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Late for Work 4/22: Draft Day Trade May Be More Difficult Than Anticipated 


Are the Ravens Stuck at No. 22?

Heading into draft week, the consensus remains that the Ravens will target a trade back in the first round.

That might be easier said than done.

"Count me among those believing Eric DeCosta would prefer trading back from 22nd overall to accumulate more picks, but you ultimately need to have a willing partner," WNST’s Luke Jones wrote. "If the draft's value is truly on the second day and early in the third, other teams are aware of that as well."

RavensWire’s Matthew Stevens believes the Ravens may not have a choice and could be stuck at pick No. 22 on Thursday night.

"Usually, each position has at least one major player of note in a given draft," Stevens wrote. "In this draft, however, a number of positions not only lack a must-have player, but a lot of the second-tier talent is also bunched up and expected to go on Day 2.

"Though first-round picks have a fifth-year option, the real possibility of only one or two quarterbacks having first-round grades could cause a mad dash to trade back. That could present a big problem for Baltimore in their quest to move out of the No. 22 selection."

Last year, the Ravens traded back twice in the first round to select Hayden Hurst. General Manager Eric DeCosta said the phone rang too much during that time, but every draft is different.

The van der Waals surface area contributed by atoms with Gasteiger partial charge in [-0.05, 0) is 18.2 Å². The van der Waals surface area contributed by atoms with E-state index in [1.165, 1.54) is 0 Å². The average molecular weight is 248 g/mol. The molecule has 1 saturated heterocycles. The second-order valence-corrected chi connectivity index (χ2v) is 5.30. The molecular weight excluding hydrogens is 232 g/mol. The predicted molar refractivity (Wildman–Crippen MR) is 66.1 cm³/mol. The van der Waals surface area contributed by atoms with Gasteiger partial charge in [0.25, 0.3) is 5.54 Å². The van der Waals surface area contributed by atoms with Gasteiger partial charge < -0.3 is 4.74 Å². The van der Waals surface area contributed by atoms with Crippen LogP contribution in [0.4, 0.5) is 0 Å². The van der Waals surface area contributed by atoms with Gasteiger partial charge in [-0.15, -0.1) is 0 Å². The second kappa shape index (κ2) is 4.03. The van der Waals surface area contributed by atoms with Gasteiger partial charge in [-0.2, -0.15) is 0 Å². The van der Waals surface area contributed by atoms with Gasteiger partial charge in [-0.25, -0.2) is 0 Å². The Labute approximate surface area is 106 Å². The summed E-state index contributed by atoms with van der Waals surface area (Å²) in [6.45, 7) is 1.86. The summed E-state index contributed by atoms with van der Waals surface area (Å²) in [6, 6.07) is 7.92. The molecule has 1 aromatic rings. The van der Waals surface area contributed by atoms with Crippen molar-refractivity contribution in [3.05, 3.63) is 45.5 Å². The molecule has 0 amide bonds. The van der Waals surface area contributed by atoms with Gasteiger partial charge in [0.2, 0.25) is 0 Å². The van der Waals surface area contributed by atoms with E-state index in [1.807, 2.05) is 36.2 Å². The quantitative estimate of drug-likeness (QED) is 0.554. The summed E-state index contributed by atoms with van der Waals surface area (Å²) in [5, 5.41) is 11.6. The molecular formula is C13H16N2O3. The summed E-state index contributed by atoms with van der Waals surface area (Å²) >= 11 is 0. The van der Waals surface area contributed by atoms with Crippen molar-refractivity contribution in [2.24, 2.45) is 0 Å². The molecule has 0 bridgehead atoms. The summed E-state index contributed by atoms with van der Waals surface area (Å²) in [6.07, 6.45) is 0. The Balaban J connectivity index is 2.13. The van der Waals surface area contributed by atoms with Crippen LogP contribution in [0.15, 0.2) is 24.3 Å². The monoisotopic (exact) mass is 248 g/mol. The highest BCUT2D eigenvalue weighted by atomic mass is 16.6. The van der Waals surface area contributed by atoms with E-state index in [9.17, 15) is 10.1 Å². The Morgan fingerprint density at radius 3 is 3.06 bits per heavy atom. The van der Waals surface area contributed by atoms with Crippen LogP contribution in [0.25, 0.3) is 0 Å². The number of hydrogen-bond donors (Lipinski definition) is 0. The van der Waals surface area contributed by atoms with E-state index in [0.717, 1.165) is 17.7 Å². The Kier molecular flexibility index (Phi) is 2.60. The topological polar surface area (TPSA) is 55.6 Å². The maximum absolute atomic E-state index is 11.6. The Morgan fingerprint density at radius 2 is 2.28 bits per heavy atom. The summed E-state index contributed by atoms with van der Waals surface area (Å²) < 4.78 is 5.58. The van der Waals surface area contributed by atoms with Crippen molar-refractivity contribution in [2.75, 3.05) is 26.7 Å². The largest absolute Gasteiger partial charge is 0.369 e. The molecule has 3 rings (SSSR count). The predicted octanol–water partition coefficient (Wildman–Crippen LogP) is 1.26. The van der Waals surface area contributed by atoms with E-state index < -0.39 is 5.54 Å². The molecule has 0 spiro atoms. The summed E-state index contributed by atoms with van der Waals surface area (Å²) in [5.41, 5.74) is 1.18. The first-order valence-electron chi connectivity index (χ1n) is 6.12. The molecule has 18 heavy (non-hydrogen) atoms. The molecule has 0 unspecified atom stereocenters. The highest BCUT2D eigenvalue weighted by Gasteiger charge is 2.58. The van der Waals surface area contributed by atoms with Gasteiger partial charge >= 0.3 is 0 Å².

"Many of the other teams selecting in the second half of the first round will likely be looking to trade back too," Stevens wrote. "The rules of supply and demand dictate that an increased number of teams trying to trade back will ultimately lower the value of first-round selections and make it harder to pull off a trade."

Stevens noted that the ideal situation for the Ravens would be to trade entirely out of the first round and acquire two second-round picks.

The Athletic's Jeff Zrebiec believes there's a scenario where the Ravens could recoup a second-round pick while staying in the first round, but DeCosta and Co. would have to "sweeten the pot."

"According to the trade chart, this would be a potential way for the Ravens to stay in the first round while also getting a second rounder in return: Trade their first-round pick (22nd overall) and their second third-round pick (102) for the Patriots' first-round pick (32nd overall) and their second second-round selection (64th)," Zrebiec wrote. "That comes out close to even in value, at least if you trust the trade chart, which not everybody does."

History tells us teams trading back in the first round from 21-23 typically end up with mid-round picks as additional compensation.

Speaking of trades, ESPN’s NFL Nation reporters listed the most meaningful draft day trades for every team.

The Ravens ended up with running back Jamal Lewis after trading their second-round pick in 1999 for the Falcons' first-round pick in 2000. Lewis was a major part in Baltimore's Super Bowl XXXV offense as a rookie and ultimately became the franchise's all-time leading rusher.

Analyst Criticized for Picking D.K. Metcalf Over Garrett Bradbury

NFL Network's "Mock Draft Live" crew held a live mock draft this weekend and Matt "Money" Smith took Ole Miss wide receiver D.K. Metcalf for the Ravens at 22. It didn't go over well.

Smith prefaced it by saying it's a "prime spot" to trade back and they'll probably try to do so. But if they stay …